#58  
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Originally Posted by Don in Austin View Post
Put your bike on a stand and shift it to the hardest gear. Now put two fingers on one of your pedals and spin the back wheel. You might be surprised to find how little effort it takes to accelerate a bicycle wheel to 30 mph faster than you ever would riding it. This effort can be reduced, but, of course, not eliminated, by spending mega$$$ on carbon wheels, special spokes, etc.

The distinction between rotating weight and overall weight is real but grossly exaggerated.

In hilly terrain without stop signs or other reason to apply the brakes, the flywheel effect of rotating weight can be beneficial and act as a force to effectively level the terrain slightly.

Don in Austin
Good point! It should also be pointed out that the energy required to accelerate you whole 15 - 30 lb bike up to 30 mph is actually not that great... at least compared to your 150 - 300 lb body.

Riding a bike loaded with 20 lbs of panniers and luggage is a different exercise than riding an unladen bike while wearing a 20 lb back pack (or carrying 20 lbs of food in a basket compared to eating all the food and gaining 20 lbs before you ride).

On a relatively smooth surface (any road) the heavier bike will hold momentum and you can shift you body around easily when you need to. On a rough surface (a singletrack trail with rocks and roots) it is much more difficult as the direction of the bike needs to change often to clear obstacles, so carrying the weight on your body becomes more convenient - you can stand up once and let your legs absorb the movement of the bike over the obstacles and keep your body relatively still. I belive this is the rationale for riding 20 lb XC mountain bikes while wearing an 8 lb hydration pack with tools and rain gear and food. And it is probably why most people riding long distances let the bike carry the cargo and ride without too much luggage on their bodies.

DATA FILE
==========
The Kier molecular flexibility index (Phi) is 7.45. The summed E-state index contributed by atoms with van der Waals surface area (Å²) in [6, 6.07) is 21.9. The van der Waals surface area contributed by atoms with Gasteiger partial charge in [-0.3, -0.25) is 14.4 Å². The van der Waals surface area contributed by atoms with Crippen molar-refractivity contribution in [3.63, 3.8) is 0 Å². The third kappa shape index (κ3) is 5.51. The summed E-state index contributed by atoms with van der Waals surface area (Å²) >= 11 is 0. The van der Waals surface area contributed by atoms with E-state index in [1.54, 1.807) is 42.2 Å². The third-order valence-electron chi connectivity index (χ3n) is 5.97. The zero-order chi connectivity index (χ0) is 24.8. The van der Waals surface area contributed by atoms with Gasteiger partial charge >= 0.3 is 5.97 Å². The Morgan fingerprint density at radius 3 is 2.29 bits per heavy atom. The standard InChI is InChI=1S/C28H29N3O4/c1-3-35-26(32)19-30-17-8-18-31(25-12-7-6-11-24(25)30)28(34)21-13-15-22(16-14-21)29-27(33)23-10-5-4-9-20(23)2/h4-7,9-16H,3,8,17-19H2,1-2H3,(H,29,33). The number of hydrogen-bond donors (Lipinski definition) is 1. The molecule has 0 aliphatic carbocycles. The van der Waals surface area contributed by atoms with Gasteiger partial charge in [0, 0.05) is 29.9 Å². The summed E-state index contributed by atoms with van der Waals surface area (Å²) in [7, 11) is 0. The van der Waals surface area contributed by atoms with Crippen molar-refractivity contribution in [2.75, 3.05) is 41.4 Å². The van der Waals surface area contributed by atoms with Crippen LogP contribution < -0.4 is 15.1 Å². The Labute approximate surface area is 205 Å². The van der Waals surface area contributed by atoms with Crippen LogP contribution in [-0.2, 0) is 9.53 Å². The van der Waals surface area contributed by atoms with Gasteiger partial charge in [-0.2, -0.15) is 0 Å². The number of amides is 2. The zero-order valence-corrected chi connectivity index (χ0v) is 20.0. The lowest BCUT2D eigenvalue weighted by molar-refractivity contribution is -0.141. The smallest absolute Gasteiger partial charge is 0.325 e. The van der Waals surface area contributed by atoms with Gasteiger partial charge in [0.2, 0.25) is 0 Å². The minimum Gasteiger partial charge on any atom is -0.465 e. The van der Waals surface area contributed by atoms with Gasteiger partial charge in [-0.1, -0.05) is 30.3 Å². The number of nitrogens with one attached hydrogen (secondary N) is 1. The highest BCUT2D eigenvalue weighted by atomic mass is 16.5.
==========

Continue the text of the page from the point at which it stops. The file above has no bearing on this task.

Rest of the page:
On flat ground, weight makes little-to-no difference, regardless of where you carry it. Yes, it takes more energy to accelerate the weight, but you have more momentum so you slow down less for any given amount of drag, so you actually have less accelerating to do.
Going down a hill, I know that my heavier rider+bike combo (close to 300 lbs if I am carrying anything besides me and the bike) is faster than lighter rider+bike combos. But since it is harder to go up the hill, it is unlikely I will gain back the ground lost during the climb to the 150 lb guy on the 16 lb bike.
Going up a hill, if you are seated and pedal smoothly, then extra weight will slow you down, but it does not matter where you put it - on the bike frame, on your body, or on the wheels - it will slow you down the same amount. If you stand up to pedal or move yourself or the bike around a lot then the effect of the location of the weight on climbing becomes less clear.
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Old 08-18-12, 11:04 AM
  #59  
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It's a reasonable assumption. For a really heavy bike, loosing 5 pounds would matter even less.
I disagree. In the winter and spring, my training bike usually rolls out at about 45 pounds, thanks to studded tires, a trunk bag and one or two panniers. And ditching one pannier at the base of Greenwood Road prior to a hill interval does make a difference. In fact, the day I'm specifically thinking of (April 4th), I made a sizeable dent in my previous PR on Strava. And that was just static weight, not rotating.